Russia - Tax Reforms To Hit Tatneft Refining Plans But Company Set To Win Concessions08 Jul 2011 • by Natalie Aster
BMI View: Tax reforms always have winners and losers, and Russia's planned changes will hit companies producing heavy oil products hardest. With a strong political base, however, Tatneft looks well-placed to negotiate concessions from the state.
Russian plans to reform crude oil and oil product export taxes are creating problems for those refiners dependent upon the export of heavy oil products, according to Tatneft chairman and president of Tatarstan, Rustam Minnikhanov. The Russian proposals would increase the export duty on heavy oil products to the same level as those on light oil products, in order to encourage the production of value-added fuels.
Tax Needn't Be Taxing
Russia currently levies three types of taxes on companies in the oil and gas sector. First, all companies resident in Russia are subject to a corporate profits tax of 20% on income from the oil and gas sector. Second, a Mineral Extraction Tax (MET) is imposed on extracted gas, condensate and crude oil at a rate based on the average oil price, the US$/RUB exchange rate and the depletion rate of the field. Third, an export duty is charged on crude oil, refined products and pipeline gas at a rate determined by the government and based on the price of Urals grade crude.
The export duty, however, varies significantly by product type. To determine the crude oil duty, the average Urals price is fed into a calculation involving a coefficient, currently set at 0.65. The duty on light oil products is in turn calculated as 67% of crude oil duty, while heavy oil products are taxed at 46.7% of crude oil duty. To encourage the production of crude oil and light products, however, the Russian government plans to reduce the calculation coefficient to 0.60, while equalising light and heavy products taxes at 66% of the crude duty.
Heavy at Heart
Although this would help oil producers and refiners geared towards light products, it could severely dent the profitability of those refineries turning out heavier products. One such company is Tatneft, the main oil company active in Russia's Tatarstan Republic. Tatneft is in the process of building Russia's first post-Soviet refinery, known as Tanoco, in the river port of Nizhnekamsk. According to Reuters, around half of the 140,000 barrel a day plant's output will be heavy oil products such as fuel oil, which will be the focus of the refinery's first phase.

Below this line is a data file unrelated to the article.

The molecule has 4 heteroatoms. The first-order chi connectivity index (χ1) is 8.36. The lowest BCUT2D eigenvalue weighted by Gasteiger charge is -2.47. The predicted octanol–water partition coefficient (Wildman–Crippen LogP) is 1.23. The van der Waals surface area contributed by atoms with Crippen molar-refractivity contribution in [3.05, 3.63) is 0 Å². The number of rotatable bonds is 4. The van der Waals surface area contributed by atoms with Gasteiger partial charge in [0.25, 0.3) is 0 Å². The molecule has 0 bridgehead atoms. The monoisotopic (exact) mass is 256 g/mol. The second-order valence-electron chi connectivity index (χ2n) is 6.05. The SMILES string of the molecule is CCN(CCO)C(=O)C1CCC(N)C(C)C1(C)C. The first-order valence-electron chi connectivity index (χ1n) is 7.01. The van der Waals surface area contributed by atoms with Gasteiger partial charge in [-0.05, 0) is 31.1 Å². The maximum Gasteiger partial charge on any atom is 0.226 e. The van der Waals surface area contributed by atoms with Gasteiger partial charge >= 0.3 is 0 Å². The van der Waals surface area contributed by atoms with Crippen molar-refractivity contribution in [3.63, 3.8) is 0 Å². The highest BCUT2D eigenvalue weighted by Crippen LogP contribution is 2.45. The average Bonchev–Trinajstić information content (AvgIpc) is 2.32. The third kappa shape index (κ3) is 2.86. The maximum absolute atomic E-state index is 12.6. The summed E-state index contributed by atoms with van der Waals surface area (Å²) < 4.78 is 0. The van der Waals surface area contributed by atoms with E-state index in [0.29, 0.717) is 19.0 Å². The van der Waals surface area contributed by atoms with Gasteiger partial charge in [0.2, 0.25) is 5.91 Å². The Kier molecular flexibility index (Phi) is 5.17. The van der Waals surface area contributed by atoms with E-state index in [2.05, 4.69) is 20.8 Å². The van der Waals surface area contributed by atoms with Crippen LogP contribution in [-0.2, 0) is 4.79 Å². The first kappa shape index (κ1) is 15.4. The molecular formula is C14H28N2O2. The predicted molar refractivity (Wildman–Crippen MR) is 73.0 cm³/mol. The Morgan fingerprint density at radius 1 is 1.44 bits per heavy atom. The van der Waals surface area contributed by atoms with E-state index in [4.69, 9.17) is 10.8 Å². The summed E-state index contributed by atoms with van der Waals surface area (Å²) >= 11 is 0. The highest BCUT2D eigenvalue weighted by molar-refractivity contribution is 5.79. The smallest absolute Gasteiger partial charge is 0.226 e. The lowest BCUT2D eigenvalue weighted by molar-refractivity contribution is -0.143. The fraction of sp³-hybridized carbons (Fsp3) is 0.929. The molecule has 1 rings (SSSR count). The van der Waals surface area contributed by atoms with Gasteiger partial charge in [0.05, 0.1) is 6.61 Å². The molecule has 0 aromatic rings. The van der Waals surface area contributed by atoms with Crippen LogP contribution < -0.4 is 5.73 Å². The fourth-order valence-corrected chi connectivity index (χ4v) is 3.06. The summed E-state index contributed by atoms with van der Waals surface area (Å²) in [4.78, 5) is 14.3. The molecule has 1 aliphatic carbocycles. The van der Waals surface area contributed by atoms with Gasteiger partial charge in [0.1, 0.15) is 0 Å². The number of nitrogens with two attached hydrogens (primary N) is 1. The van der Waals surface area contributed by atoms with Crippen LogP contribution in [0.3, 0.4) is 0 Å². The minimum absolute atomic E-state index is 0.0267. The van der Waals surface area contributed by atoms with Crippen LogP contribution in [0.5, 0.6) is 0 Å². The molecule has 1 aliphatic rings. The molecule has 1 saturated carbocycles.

This makes the company particularly exposed to the proposed tax reform, according to remarks made to Reuters on June 29 by Minnikhanov. Tatneft has so far invested more than RUB180bn (US$6.45bn) in the project, and Minnikhanov said that the proposed tax changes would lose the company some RUB31bn (US$1.09bn) on the refinery and double the project's payback time. He told Reuters that he expects Tatneft to receive cash compensation from the government. The finance ministry is currently in talks with Tatneft and other companies likely to be affected by the proposed tax change.
It is unclear, however, how quickly the tax reforms will be introduced. Deputy finance minister Sergey Shatalov told Oil & Gas Eurasia that the measures would come into force in August 2011, although the ministry had wanted to bring them in earlier. He said that the timescale would depend on whether the government needs to compensate companies. Presidential advisor Arkady Dvorkovich told the Wall Street Journal, however, that the unified export duty on refined products would be implemented only in 2012 or 2013.
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